Golf still paves the way for political demise

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Golf still paves the way for political demise

Prime Minister Lee Hae-chan is on life support. He is gasping for air like a beached whale. And all because he teed off.
How much does Mr. Lee love golf? I mean, getting entangled in golf-related scandals six times since becoming prime minister means only one thing: Mr. Lee is out to get the sport killed ― back on the government’s banned list.
Golf is a fun game. You swing at a ball and, if you connect right, nothing beats a great shot sent down the fairway to where you actually wanted it to end up. Well, that and your partners’ “missed swings” certainly make up most of the fun in my game. I certainly remember the three- or four-person games I had with my pals back in the States. We would carry our golf bags over our shoulders and pant and sweat our way around the course.
In Korea, of course, it’s a different story. Playing golf is excessively associated with social status. And it’s a common scene here for presidents to order a ban on senior government officials playing golf for a certain period of time when the economy seems to be on a down-turn or some national event has darkened the mood in the country.
Excessive golf trips abroad are news items, and membership at country clubs is viewed as an asset. For a guy, wearing shorts to a golf club is still a huge no-no. Caddies here are a must, shadowing every golf player because you gotta hear the “nice shot, sajangnim,” (boss) not only from your peers but also from your bag-toting lackie.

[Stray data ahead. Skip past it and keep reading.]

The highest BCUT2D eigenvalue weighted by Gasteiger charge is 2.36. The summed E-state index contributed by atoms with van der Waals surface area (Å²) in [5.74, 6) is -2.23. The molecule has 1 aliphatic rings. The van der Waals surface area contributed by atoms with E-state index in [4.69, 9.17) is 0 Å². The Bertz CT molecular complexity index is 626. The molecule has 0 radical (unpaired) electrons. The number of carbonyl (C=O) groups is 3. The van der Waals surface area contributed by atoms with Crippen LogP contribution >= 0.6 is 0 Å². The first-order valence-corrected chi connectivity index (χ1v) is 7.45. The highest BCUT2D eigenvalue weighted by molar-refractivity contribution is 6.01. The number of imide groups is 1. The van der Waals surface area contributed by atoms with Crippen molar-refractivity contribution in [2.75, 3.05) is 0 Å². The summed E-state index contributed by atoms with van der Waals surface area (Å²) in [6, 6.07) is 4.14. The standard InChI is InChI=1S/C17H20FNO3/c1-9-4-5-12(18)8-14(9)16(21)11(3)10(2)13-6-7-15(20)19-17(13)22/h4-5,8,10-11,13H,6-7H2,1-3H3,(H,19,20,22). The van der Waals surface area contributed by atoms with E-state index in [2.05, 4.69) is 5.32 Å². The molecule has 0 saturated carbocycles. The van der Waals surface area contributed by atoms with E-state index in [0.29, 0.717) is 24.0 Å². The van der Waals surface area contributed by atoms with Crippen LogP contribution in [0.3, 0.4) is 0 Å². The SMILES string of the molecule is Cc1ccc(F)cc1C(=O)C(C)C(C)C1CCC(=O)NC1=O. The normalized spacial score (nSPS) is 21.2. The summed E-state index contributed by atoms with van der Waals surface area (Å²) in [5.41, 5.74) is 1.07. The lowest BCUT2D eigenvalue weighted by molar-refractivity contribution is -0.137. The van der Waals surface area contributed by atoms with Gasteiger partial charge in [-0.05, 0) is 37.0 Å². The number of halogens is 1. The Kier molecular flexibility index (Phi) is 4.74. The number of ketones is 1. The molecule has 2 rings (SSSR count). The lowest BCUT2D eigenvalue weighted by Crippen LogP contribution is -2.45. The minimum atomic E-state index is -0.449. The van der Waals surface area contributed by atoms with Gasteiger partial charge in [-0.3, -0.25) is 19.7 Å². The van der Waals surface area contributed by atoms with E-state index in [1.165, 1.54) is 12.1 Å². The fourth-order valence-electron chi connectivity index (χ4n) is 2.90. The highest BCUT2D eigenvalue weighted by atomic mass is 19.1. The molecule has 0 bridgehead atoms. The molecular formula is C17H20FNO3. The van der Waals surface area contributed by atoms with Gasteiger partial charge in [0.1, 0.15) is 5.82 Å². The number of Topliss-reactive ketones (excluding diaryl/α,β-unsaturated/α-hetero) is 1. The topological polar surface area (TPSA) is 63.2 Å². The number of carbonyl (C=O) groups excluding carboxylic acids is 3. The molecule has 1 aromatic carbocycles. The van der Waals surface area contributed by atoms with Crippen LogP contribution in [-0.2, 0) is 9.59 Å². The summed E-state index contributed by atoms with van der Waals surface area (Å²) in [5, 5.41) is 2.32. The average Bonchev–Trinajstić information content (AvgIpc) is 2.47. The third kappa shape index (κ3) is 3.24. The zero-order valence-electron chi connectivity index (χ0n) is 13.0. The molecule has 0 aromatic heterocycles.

Back in the old days, tennis was considered a sport played only by the rich. Skiing shared the same fate until ski resorts opened up and the middle class started to hit the slopes.
The controversy surrounding Mr. Lee is that he was playing golf on a day when other public servants were facing an emergency, anticipating a nationwide railroad strike. I think the fundamental question here is whether the prime minister was or was not in a position to do his job. If he was laying on the couch at home instead of playing golf nobody would have uttered a peep. But he wasn’t ― he decided to play some golf. What if he had played tennis? How about curling? Or ping-pong? Somebody could have shamed him for his “attitude,” but would they have called for his resignation?
If there had been a national disaster in which lives were lost then maybe it would have been a problem. But what sort of brainless person would tee off on a day like that? The media has jumped on the case and while now their focus is on other issues related to people involved in the match, the press first focused on the fact that he played golf. The word “golf” has appeared at least a million times now in the country’s dailies, and it’s safe to say that it has more hits on the Internet here than “bin Laden.”
Golf is being blamed because Koreans still view it as an elite sport that is not for the “man on the street.” This is not fair and the media here has the responsibility of casting a different light on the sport. When South Korean golfers do great on the international stage, there are no negative sentiments. Granted, there is still a long way to go before the sport becomes affordable like it is in places such as the States, but at least the media coverage could change. Golf vacations abroad? That’s not news.


by Brian Lee

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